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  • Guest Blogger Roger Helmer MEP: Climate Conference Set to Crash and Burn?

    I’m here at the UN’s Cancun Climate Conference—or COP16 (Conference of the Parties) in the jargon.  The last two COPs in Poznan (2008) and Copenhagen (2009) were (ironically) characterized by exceptionally cold weather.  I can’t say that there’s December snow in Cancun, but locals tell me it’s exceptionally cool for the time of year.  But then again, that’s Climate Change for you!

    This is the world’s travelling circus; the moveable feast; the great eco-love-in.  We have some 15,000 delegates (including me — I’m accredited for the EU which is a great irony since I am hugely skeptical of the EU as well as the myth of man-made climate change).  Of course 99% of the delegates are paid-up true believers in Al Gore’s Great Climate Myth, so everyone here agrees with each other, reinforcing their opinion that Al Gore’s view is the only sane view to have.  I take a profoundly different view though.

    Copenhagen carried huge hopes and optimism, and ended in failure and recrimination.  Cancun is the mirror image.  Expectations have been managed down to zero though, so any tiny nugget of success will be hugely overhyped.  And there will be nuggets—probably on forestry, on technology transfer, and on a “Cancun Fund” to combat climate change (watch out for that one, because you know who’ll be paying – you, the taxpayer).  But the Holy Grail, of a legally binding emissions agreement, looks as far off as ever, and they’re already whistling in the wind and talking of “laying the stepping stones for COP17 in Durban in 2011”.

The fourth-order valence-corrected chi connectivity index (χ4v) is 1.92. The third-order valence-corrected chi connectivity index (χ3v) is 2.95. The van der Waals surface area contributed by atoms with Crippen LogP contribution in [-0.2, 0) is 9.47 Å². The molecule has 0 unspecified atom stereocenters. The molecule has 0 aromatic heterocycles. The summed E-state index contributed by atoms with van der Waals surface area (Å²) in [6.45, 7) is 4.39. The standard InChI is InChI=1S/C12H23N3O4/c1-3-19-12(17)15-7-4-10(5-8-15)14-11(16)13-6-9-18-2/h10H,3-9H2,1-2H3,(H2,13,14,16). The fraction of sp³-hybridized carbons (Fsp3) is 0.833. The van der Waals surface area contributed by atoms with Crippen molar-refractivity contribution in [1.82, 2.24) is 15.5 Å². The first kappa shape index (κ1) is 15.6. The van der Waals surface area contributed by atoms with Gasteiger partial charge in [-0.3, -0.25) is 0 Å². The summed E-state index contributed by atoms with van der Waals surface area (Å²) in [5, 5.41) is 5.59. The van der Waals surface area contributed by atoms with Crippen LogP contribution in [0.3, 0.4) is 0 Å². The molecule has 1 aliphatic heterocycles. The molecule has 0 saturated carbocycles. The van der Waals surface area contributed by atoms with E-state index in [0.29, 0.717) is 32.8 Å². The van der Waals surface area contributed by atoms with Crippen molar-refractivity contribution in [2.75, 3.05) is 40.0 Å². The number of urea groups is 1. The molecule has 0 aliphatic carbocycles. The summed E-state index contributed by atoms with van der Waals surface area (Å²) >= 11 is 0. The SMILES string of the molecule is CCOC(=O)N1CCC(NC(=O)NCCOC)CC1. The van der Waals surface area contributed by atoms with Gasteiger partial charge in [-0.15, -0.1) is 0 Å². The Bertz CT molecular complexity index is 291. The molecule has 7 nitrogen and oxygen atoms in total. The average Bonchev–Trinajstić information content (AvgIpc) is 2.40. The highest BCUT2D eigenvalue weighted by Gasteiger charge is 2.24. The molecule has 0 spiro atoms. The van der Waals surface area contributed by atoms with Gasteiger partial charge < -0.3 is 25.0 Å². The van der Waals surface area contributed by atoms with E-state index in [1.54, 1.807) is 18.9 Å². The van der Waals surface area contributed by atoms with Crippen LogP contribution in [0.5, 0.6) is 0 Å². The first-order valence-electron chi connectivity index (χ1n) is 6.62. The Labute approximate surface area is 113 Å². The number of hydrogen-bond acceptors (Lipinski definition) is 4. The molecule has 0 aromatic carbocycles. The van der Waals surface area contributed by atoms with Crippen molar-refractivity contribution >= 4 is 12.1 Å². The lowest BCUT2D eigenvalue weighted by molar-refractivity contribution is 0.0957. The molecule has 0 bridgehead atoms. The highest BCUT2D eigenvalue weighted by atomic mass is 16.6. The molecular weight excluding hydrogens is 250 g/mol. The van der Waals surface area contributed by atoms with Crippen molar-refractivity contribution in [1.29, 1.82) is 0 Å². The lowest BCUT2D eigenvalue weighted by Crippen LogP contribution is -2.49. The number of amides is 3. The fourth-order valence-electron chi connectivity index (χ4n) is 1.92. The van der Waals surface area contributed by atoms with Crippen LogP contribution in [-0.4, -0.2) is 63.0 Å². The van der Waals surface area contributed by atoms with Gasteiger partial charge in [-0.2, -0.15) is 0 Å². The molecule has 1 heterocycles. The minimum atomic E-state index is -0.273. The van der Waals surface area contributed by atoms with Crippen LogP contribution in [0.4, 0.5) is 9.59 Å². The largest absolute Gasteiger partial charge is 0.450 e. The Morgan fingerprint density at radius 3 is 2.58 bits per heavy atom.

No fewer than 215 organizations took exhibition space here at the Cancun Messe (aptly named).  There are government agencies, trade organizations, charities, lobbyists, campaign groups, miscellaneous small countries and groups of countries, like the Association of Small Island States, and a couple of big countries or proto-countries like the USA and the EU.  And despite the 15,000 delegates (down by 10,000 on Copenhagen in 2009, by the way), there is an air or emptiness and waiting in the Exhibition Hall – some stands not manned at all, others with a few desultory staff chatting to each other or working their lap-tops.

    I took a look around.  The diversity of organizations was fascinating.  We had WEDO, the Women’s Environment and Development Organization, allied with the “Global Gender and Climate Alliance” (of course).  The Woods Hole Research Centre, from Massachusetts.  The WFP (World Food Programme).  Even the WAGGGS — the World Association of Girl Guides and Girl Scouts.

    Two exhibitors deserve to share the prize for the most bare-faced impudence in showing up at all.  We had the University of East Anglia from the UK (remember the scandal of the leaked e-mails from their Climatic Research Unit?), and railway engineer Rajendra Pacuari’s TERI (The Energy & Research Institute).  Remember that Pachauri is also Chairman of the IPCC, while earning a great deal of money from various advisory posts in the climate change industry.  Given that they’ve both been wholly discredited in the last twelve months, it must have taken courage to show up — although they faced a less than hostile audience.